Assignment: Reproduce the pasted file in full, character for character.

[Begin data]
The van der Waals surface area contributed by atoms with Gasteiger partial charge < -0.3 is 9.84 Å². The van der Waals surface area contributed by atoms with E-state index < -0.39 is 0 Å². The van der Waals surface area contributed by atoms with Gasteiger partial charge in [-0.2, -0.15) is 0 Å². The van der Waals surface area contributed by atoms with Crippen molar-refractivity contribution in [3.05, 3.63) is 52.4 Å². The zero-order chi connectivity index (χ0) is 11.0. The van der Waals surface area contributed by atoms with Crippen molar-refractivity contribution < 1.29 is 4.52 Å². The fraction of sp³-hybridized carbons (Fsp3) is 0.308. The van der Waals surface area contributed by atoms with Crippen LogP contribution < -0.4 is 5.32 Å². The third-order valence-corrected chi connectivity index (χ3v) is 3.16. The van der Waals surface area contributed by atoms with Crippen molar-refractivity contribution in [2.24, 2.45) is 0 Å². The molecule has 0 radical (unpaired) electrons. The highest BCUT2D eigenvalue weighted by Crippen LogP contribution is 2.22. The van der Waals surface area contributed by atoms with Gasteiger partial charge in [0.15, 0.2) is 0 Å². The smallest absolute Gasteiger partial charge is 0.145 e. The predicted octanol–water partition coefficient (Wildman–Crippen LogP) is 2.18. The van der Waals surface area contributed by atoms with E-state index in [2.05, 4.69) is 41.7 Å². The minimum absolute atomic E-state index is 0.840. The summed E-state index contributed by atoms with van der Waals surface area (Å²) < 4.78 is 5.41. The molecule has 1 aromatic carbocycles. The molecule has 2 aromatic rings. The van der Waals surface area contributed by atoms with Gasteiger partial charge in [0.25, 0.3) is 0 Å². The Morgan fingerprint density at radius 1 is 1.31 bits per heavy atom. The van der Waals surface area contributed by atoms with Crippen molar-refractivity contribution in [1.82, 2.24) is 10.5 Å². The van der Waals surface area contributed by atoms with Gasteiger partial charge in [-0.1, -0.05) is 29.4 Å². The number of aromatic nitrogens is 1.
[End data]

The van der Waals surface area contributed by atoms with Gasteiger partial charge < -0.3 is 9.84 Å². The van der Waals surface area contributed by atoms with E-state index < -0.39 is 0 Å². The van der Waals surface area contributed by atoms with Gasteiger partial charge in [-0.2, -0.15) is 0 Å². The van der Waals surface area contributed by atoms with Crippen molar-refractivity contribution in [3.05, 3.63) is 52.4 Å². The zero-order chi connectivity index (χ0) is 11.0. The van der Waals surface area contributed by atoms with Crippen molar-refractivity contribution < 1.29 is 4.52 Å². The fraction of sp³-hybridized carbons (Fsp3) is 0.308. The van der Waals surface area contributed by atoms with Crippen LogP contribution < -0.4 is 5.32 Å². The third-order valence-corrected chi connectivity index (χ3v) is 3.16. The van der Waals surface area contributed by atoms with Crippen molar-refractivity contribution in [2.24, 2.45) is 0 Å². The molecule has 0 radical (unpaired) electrons. The highest BCUT2D eigenvalue weighted by Crippen LogP contribution is 2.22. The van der Waals surface area contributed by atoms with Gasteiger partial charge in [0.15, 0.2) is 0 Å². The smallest absolute Gasteiger partial charge is 0.145 e. The predicted octanol–water partition coefficient (Wildman–Crippen LogP) is 2.18. The van der Waals surface area contributed by atoms with E-state index in [2.05, 4.69) is 41.7 Å². The minimum absolute atomic E-state index is 0.840. The summed E-state index contributed by atoms with van der Waals surface area (Å²) < 4.78 is 5.41. The molecule has 1 aromatic carbocycles. The molecule has 2 aromatic rings. The van der Waals surface area contributed by atoms with Gasteiger partial charge in [0.25, 0.3) is 0 Å². The Morgan fingerprint density at radius 1 is 1.31 bits per heavy atom. The van der Waals surface area contributed by atoms with Crippen molar-refractivity contribution in [1.82, 2.24) is 10.5 Å². The van der Waals surface area contributed by atoms with Gasteiger partial charge in [-0.1, -0.05) is 29.4 Å². The number of aromatic nitrogens is 1.